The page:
I hope this will be the last post on M* regarding the Ordain Women movement. The OW movement has been relatively quiet since the last General Conference, which is probably a good thing. Hopefully the people involved with the movement will come to the realization that there are Church-approved channels for bringing up requests for change within the Church.

In the meantime, a private letter from Church Public Affairs Managing Director Michael Otterson surfaced on another blog. It was posted here in a comment, and I wrote to Church public affairs to confirm its authenticity, which was confirmed.

I also asked for the Church’s official position on the OW movement and received a response, which I will detail in this post.

But first, I think it is important to make it clear the Church Public Affairs is definitely speaking for the Brethren on these issues. I asked public affairs this question and received the answer: “yes.” In addition, the private letter from Bro. Otterson says the following:

Please also understand that no Church spokesperson – whether Cody Craynor, Jessica Moody or myself – issues statements on behalf of the Church that are not either initiated or approved by members of the Twelve and, at times, by the First Presidency.

I really need to drive home this point because it appears some people, even faithful latter-day Saints, are not understanding this: public affairs is not some rogue group. All of their statements are approved by the leadership of the Church. In effect, their statements are statements from the modern-day prophets who lead the Church.

So, what is the Church’s official position on the OW movement?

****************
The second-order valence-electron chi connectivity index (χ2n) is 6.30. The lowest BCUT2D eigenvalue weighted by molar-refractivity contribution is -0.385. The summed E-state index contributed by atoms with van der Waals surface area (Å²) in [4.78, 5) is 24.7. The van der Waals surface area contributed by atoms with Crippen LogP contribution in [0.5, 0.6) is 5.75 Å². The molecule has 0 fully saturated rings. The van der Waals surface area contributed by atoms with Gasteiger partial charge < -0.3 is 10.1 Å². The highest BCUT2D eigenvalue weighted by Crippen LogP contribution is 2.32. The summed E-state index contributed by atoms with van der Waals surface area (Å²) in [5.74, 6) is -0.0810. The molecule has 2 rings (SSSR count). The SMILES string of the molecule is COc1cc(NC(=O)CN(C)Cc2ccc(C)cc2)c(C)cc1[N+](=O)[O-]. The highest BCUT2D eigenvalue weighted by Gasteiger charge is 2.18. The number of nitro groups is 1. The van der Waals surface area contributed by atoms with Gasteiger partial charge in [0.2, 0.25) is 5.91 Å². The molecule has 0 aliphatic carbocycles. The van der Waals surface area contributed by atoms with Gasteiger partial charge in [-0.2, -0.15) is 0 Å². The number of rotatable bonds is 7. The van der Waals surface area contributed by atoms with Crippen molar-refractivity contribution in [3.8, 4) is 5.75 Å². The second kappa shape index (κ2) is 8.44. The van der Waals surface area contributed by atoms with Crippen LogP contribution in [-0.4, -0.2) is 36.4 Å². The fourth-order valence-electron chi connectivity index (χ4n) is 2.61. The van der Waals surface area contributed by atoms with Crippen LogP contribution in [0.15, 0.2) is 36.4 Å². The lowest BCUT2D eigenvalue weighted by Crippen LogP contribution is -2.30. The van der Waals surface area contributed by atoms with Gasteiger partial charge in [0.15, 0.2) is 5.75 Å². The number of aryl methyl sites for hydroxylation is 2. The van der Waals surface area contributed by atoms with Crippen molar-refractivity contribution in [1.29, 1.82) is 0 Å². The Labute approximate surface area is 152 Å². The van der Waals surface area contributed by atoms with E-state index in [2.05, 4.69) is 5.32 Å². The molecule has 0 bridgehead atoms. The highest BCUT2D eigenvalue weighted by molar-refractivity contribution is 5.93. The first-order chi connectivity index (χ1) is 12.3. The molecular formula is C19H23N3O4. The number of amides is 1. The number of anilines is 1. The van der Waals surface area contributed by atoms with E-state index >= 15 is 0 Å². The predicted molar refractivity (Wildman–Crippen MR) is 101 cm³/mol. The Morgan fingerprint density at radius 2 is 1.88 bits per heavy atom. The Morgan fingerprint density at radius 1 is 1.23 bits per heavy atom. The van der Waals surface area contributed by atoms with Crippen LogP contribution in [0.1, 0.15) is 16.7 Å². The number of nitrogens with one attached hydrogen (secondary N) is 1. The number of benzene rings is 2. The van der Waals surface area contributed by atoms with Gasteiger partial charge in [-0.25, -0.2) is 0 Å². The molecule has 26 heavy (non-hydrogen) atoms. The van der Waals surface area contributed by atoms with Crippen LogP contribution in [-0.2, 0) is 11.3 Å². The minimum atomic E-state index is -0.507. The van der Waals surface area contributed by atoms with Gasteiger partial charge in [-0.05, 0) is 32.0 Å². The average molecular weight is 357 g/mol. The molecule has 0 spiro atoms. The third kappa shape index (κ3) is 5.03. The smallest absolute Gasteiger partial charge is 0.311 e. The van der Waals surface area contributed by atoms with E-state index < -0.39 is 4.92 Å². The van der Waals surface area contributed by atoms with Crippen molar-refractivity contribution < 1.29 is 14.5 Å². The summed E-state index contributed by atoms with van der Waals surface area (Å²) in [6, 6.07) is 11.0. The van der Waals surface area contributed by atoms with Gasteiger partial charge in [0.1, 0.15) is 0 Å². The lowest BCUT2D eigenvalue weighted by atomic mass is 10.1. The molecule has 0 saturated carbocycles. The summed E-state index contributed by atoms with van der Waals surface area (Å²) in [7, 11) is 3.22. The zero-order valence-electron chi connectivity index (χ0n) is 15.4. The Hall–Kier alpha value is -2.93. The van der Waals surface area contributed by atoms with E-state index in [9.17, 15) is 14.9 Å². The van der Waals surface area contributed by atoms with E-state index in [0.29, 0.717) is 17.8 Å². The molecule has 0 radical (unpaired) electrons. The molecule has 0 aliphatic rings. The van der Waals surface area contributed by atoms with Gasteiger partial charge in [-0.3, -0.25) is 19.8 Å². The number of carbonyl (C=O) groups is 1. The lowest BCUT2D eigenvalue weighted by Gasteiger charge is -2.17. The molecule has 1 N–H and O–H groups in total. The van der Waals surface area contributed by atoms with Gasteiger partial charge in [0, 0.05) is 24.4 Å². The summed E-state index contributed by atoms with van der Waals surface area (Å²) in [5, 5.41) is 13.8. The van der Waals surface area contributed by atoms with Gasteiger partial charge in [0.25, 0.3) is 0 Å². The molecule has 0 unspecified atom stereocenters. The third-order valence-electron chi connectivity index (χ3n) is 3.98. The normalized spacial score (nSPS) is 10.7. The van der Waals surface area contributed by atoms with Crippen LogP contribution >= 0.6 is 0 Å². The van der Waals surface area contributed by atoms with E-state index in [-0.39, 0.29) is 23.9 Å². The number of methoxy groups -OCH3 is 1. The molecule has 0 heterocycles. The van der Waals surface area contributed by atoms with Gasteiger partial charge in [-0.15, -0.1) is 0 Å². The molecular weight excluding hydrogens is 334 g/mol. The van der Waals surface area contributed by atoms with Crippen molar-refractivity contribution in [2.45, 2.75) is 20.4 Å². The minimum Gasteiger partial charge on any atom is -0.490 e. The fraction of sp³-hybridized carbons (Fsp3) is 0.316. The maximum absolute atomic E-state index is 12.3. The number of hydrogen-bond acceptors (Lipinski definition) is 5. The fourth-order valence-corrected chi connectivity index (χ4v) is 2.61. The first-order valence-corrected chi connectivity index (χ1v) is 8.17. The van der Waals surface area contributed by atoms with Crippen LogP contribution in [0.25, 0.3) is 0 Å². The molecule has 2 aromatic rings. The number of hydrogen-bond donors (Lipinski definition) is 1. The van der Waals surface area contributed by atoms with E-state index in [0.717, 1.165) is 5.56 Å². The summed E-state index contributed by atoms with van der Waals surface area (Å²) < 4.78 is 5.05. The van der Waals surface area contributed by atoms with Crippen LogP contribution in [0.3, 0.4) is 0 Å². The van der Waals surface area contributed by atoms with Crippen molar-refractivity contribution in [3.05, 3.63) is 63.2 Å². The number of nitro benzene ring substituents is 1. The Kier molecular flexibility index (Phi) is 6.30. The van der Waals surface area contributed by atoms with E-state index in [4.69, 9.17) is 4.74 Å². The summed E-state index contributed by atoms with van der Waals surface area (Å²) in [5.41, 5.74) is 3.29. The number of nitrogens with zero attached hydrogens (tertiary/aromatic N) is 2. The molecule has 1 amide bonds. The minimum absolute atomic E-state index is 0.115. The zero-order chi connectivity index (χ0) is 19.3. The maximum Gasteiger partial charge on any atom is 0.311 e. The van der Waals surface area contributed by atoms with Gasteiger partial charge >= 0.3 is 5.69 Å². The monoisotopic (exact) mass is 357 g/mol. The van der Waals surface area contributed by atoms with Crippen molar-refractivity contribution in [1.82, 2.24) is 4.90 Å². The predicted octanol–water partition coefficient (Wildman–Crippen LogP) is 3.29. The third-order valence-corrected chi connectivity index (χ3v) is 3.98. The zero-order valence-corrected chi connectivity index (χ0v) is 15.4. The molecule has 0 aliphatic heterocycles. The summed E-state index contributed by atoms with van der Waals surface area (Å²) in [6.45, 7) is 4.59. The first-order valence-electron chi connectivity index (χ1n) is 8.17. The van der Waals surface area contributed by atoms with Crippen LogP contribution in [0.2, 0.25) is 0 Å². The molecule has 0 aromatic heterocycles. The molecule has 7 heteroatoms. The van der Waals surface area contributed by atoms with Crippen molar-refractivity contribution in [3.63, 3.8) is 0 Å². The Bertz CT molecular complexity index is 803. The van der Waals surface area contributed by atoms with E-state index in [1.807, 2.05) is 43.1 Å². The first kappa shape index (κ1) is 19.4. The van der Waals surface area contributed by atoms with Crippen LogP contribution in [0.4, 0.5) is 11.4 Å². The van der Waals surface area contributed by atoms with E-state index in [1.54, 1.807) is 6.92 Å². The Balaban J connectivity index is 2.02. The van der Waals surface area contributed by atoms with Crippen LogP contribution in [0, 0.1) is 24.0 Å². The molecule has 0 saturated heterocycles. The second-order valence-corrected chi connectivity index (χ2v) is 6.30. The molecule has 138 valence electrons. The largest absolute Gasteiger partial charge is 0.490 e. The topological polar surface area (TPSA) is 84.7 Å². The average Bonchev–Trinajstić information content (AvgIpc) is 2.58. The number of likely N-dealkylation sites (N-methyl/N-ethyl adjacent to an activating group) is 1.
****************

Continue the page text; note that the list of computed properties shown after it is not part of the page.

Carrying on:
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Guest post: notes from President Monson April 2014 General Conference

This is a guest post by Jamie Huston.

My notes on president Monson’s addresses at the April General Conference, 2014. Obviously subjective, and subject to ongoing revision and improvement, but this helps me to pragmatically know how to “follow the prophet.”

IMPERATIVES
Priesthood Session: “Be Strong and of a Good Courage”
1. “…put ourselves in places and participate in activities where our thoughts are influenced for good and where the Spirit of the Lord will be comfortable.”
2. (Quoting) “If you ever find yourself where you shouldn’t ought to be, get out!”
3. “…do… the right thing even though we may be afraid, defend… our beliefs at the risk of being ridiculed, and maintain… those beliefs even when threatened with a loss of friends or of social status.”
4. (Quoting) “Just be the same person you are in the dark that you are in the light.”
Sunday Morning: “Love—the Essence of the Gospel”
1. “…love our fellow travelers on this mortal journey.”
2. “…love God, the Father of us all.”
3. “…keep this truth [We are all spirit children of our Heavenly Father and, as such, are brothers and sisters] in mind, loving all of God’s children will become easier.”